This new edition of Ted Chiang’s masterful first collection, Stories of Your Life and Others, includes his first eight published stories plus the author’s story notes and a cover that the author commissioned himself. Combining the precision and scientific curiosity of Kim Stanley Robinson with Lorrie Moore’s cool, clear love of language and narrative intricacy, this award-winning collection offers readers the dual delights of the very, very strange and the heartbreakingly familiar.
Stories of Your Life and Others presents characters who must confront sudden change—the inevitable rise of automatons or the appearance of aliens—while striving to maintain some sense of normalcy. In the amazing and much-lauded title story, a grieving mother copes with divorce and the death of her daughter by drawing on her knowledge of alien languages and non-linear memory recollection. A clever pastiche of news reports and interviews chronicles a college’s initiative to “turn off” the human ability to recognize beauty in “Liking What You See: A Documentary.” With sharp intelligence and humor, Chiang examines what it means to be alive in a world marked by uncertainty and constant change, and also by beauty and wonder.
Praise for Stories of Your Life and Others:
“Shining, haunting, mind-blowing tales . . . this collection is a pure marvel. Chiang is so exhilarating so original so stylish he just leaves you speechless. I always suggest a person read at least 52 books a year for proper mental functioning but if you only have time for one, be at peace: you found it.”
—Junot Díaz (author of The Brief Wondrous Life of Oscar Wao)
“Meticulously pieced together, utterly thought through, Chiang’s stories emerge slowly . . . but with the perfection of slow-growing crystal.”
—Lev Grossman, Best of the Decade: Science Fiction and Fantasy, Techland.com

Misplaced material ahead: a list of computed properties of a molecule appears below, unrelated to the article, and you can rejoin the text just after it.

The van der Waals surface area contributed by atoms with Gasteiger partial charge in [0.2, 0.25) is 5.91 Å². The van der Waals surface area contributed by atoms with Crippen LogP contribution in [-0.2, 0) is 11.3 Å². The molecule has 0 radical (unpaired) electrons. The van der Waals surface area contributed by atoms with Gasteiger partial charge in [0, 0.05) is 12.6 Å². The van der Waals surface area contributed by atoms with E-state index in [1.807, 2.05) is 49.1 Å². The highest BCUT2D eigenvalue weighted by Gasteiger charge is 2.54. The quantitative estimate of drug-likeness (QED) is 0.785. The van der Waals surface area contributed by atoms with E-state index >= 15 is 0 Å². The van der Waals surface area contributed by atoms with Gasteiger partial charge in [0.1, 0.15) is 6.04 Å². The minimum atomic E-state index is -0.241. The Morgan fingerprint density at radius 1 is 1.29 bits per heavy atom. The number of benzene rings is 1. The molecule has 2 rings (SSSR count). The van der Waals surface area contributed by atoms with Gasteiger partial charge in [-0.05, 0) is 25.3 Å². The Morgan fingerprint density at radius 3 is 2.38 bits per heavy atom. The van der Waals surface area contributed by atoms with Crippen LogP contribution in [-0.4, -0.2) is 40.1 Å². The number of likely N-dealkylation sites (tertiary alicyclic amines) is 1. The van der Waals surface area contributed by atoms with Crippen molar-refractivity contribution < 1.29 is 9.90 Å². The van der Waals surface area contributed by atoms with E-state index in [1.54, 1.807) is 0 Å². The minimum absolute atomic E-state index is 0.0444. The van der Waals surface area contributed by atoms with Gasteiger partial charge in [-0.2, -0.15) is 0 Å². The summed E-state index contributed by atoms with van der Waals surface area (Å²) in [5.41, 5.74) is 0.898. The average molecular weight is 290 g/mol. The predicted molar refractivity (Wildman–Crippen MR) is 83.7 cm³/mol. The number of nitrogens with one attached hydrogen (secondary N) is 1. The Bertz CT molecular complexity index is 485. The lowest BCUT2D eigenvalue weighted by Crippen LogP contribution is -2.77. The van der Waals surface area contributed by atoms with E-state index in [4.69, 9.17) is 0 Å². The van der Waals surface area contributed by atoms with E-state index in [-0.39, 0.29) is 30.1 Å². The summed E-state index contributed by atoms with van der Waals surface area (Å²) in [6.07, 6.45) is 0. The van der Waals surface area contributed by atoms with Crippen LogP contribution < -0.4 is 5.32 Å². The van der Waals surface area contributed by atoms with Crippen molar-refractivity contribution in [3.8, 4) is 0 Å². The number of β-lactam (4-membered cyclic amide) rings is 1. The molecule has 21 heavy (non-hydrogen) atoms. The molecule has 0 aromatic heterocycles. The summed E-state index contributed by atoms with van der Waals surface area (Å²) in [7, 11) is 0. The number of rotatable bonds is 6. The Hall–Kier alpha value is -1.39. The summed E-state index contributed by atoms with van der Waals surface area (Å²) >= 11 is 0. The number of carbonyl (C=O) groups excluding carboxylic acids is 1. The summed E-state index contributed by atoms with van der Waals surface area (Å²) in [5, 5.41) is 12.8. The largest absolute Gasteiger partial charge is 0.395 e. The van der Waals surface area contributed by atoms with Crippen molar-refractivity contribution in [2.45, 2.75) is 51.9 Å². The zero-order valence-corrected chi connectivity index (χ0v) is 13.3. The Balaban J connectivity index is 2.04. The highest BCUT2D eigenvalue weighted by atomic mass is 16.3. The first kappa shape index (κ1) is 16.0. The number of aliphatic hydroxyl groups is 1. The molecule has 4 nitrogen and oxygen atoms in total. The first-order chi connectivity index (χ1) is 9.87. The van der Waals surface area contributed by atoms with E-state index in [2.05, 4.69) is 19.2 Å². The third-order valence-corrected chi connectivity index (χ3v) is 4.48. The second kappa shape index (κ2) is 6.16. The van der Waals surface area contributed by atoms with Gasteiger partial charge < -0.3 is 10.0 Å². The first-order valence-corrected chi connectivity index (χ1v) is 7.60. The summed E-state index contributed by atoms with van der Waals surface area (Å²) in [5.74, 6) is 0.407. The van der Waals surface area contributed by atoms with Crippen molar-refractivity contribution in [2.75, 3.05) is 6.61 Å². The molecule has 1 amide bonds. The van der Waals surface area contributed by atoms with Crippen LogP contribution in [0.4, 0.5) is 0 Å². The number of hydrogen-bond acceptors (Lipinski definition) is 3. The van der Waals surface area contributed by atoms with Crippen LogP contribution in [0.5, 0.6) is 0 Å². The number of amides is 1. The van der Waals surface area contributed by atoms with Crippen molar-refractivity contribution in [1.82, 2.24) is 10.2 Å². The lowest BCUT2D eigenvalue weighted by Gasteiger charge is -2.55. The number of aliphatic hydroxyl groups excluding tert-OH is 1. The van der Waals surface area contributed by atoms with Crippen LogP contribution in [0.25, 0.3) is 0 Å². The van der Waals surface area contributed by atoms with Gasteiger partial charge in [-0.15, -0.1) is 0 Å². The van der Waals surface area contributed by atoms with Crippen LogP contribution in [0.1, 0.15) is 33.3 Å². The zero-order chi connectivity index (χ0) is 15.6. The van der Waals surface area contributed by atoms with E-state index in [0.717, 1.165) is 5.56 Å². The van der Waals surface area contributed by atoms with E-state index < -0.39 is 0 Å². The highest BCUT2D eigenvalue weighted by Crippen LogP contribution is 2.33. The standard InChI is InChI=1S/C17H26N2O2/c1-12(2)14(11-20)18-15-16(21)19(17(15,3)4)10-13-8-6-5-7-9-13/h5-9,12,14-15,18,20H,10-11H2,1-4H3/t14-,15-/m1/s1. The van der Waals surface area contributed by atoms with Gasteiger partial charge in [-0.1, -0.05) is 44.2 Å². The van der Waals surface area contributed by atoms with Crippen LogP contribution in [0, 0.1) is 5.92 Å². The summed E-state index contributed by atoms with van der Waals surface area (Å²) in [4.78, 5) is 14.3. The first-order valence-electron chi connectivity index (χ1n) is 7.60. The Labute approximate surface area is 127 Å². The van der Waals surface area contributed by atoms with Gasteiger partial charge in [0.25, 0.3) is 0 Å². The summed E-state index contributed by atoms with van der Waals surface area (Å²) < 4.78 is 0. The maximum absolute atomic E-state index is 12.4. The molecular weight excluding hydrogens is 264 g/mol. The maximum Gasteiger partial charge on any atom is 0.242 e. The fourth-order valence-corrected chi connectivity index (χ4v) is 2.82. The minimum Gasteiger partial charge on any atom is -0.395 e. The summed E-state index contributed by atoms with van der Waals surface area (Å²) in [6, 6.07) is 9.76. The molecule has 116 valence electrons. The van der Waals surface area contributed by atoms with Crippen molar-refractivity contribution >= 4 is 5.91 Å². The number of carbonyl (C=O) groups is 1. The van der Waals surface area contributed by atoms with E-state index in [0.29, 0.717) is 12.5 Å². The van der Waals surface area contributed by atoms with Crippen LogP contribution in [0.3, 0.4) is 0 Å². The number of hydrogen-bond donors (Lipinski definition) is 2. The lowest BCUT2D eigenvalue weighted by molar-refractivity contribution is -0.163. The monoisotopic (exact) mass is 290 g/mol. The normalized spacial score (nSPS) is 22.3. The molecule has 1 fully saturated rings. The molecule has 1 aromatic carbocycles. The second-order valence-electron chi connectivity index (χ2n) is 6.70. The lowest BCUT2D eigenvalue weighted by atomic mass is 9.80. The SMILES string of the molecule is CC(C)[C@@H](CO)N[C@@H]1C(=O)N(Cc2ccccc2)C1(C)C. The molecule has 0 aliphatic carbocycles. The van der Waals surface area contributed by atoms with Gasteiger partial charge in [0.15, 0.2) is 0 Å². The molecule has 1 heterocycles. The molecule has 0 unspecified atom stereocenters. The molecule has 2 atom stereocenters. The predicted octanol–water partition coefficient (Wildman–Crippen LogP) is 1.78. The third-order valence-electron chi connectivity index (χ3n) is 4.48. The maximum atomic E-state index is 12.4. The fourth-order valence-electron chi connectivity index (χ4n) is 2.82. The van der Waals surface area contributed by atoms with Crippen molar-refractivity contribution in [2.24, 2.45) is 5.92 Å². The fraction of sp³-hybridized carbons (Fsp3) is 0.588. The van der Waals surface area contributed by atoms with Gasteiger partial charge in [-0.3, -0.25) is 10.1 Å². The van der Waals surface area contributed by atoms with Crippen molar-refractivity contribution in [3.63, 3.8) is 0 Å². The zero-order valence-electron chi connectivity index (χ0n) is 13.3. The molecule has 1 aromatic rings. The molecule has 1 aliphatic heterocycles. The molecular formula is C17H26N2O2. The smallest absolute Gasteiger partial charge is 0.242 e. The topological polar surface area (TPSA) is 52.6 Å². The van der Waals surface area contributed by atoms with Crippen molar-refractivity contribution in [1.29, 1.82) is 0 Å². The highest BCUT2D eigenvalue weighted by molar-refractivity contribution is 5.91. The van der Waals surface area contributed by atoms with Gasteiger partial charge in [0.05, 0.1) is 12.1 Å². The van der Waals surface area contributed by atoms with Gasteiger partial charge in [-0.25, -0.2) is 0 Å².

“In Chiang’s hands, SF really is the ‘literature of ideas’ it is often held to be, and the genre’s traditional “sense of wonder” is paramount. But though one reads Stories of Your Life with a kind of thematic nostalgia for classic philosophical SF such as that of Asimov and Theodore Sturgeon, the collection never feels dated. Partly this is because the “wonder” of these stories is a modern, melancholy transcendence, not the naive ‘50s dreams of the genre’s golden age. More important, the collection is united by a humane intelligence that speaks very directly to the reader, and makes us experience each story with immediacy and Chiang’s calm passion.”
—China Mieville, The Guardian
“Ted is a national treasure . . . each of those stories is a goddamned jewel.”
—Cory Doctorow, BoingBoing
“Chiang’s work confirms that blending science and fine art at this length can produce touching works, tales as intimate as our own blood cells, with the structural strength of just-discovered industrial alloys.”
—The Seattle Times
“Summarizing these stories does not do justice to Chiang’s talent. Seemingly ordinary ideas are pursued ruthlessly, their tendons flayed, their bones exposed. Chiang derides lazy thinking, weasels it out of its hiding place, and leaves it cowering.”
—The Washington Post
“Essential. You won’t know SF if you don’t read Ted Chiang.”
“Chiang writes seldom, but his almost unfathomably wonderful stories tick away with the precision of a Swiss watch—and explode in your awareness with shocking, devastating force.”
—Kirkus Reviews (Starred Review)
“The first must-read SF book of the year.”
—Publishers Weekly (Starred Review)
“He puts the science back in science fiction—brilliantly.”
—Booklist (Starred Review)
These stories were originally published as follows:
“Tower of Babylon,” Omni, 1990
“Understand,” Asimov’s, 1991
“Division by Zero,” Full Spectrum 3, 19912
“Story of Your Life,” Starlight 2, 1998
“Seventy-Two Letters,” Vanishing Acts, 2000
“The Evolution of Human Science,” Nature, 2000
“Hell is the Absence of God,” Starlight 3, 2001
“Liking What You See: A Documentary,” Stories of Your Life and Others, 2002
Cover art © Shelley Eshkar.
Ted Chiang was born in Port Jefferson, New York and holds a degree in computer science from Brown University. In 1989 he attended the Clarion Writers Workshop. His fiction has won three Hugos, four Nebulas, three Locus awards, and a Sturgeon award. He lives near Seattle, Washington.